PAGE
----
Longer enforcement hours and higher rates could be coming for downtown Boise parking meters early next year. A proposal from the city would mean visitors would no longer enjoy free parking at meters on Saturdays in the downtown core.
Instead, you would have to feed certain meters from 8 a.m. to 5 p.m. Those zones generally run from River Street north to West Jefferson Street and between South 11th Street and North 5th Street.
You would also have to pay to park until 8 p.m. on weekdays system wide.
Over a three-month average, city spokeswoman Lana Graybeal says parking in the core area on Saturdays has exceeded 90 percent.
“Between the market, between the events that are growing downtown, it’s a lot harder to find parking and so [this proposal would] help alleviate some of that and expand options outside of the downtown core” Graybeal says.
She says they want people parking for more than a couple hours to move to a parking garage, use public transportation or bike in instead of using one of the 1,300 meters downtown.
“Parking has been a challenge over the weekends and in the evenings for people coming to a restaurant or shopping,” she says. “There’s not a ton of options for parking within those zones. We’re hoping this will help alleviate that, actually.”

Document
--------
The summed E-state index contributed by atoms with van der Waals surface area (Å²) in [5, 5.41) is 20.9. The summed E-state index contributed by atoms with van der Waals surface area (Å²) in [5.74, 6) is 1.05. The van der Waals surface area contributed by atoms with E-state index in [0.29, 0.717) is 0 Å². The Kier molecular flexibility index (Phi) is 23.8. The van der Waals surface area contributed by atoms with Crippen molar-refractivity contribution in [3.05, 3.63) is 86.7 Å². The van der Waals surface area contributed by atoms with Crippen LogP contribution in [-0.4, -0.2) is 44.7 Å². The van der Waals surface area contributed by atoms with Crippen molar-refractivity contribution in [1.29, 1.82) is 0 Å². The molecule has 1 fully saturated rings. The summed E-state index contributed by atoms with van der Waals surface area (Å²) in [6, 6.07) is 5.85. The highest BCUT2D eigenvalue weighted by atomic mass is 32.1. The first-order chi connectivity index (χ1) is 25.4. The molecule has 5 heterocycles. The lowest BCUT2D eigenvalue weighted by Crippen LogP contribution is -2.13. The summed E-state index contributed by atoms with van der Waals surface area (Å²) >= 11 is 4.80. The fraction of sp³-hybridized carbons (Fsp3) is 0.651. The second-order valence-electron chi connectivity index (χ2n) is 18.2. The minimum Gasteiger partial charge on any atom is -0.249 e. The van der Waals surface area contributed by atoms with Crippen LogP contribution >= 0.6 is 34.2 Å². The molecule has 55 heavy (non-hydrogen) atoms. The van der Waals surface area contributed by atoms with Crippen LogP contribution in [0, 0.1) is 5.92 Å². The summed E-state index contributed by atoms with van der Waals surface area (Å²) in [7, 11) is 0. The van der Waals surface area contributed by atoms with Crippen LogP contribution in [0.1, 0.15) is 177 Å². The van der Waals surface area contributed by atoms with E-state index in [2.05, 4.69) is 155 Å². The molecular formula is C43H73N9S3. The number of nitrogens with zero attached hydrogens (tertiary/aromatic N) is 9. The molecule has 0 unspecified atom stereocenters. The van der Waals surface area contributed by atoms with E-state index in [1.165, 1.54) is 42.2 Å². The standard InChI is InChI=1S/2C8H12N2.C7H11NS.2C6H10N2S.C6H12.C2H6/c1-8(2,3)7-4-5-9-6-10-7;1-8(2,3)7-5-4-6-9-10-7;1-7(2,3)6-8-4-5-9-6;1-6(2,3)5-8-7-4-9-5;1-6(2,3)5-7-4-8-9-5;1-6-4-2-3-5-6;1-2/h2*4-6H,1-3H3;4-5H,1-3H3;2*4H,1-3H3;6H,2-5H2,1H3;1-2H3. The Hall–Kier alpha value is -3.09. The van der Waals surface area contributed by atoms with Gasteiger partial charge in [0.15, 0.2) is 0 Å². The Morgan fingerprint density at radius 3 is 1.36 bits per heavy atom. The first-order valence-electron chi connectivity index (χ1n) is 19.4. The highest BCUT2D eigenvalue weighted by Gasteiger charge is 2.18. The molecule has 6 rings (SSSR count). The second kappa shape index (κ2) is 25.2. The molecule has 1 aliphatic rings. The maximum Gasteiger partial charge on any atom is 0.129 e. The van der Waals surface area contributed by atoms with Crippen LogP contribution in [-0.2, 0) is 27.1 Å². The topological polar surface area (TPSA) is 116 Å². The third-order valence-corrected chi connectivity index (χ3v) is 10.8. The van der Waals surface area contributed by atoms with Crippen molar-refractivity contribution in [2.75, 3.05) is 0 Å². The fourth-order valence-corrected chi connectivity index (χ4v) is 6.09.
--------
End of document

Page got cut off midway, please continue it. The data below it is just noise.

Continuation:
Rates would also increase by between 25 and 75 cents depending on where you park, while fines for parking violations would also go up. Prices for the outer peripheries of downtown wouldn’t change, nor would visitors pay to park on Saturdays.
The first 20 minutes at meters would still be free, as is the first hour in a parking garage.
Wanda Martinat, who owns Goldy’s Bistro, says she’s worried longer enforcement hours and higher rates will drive away customers.
Other businesses say the move would help with turnover at meters and allow more customers to actually get into retail stores.
Kellee Sharples runs the maternity store Buns in the Oven and also serves on the board of directors of the Downtown Boise Association.
She’s in favor of the plan, saying her customers who are pregnant or have kids with them often go home if they have trouble finding a spot.
“They can’t even get to the store that sells the nursing bras because all of the parking is gone,” Sharples says.
Instead, she says they call the store asking for items to be shipped to them or ask for home delivery. Having run her business downtown since 2008, she notes the growth will come with changes, but it’s not meant to push anyone out or dissuade people from visiting.
“This isn’t meant to be punitive and terrible.”
Parking fines would go up under the proposal as well. Letting a meter expire would run you $20 or parking in an accessibility spot would cost $150.
The proposal would go into effect in February if approved by Boise City Council – the same day higher rates for parking garages go into effect.
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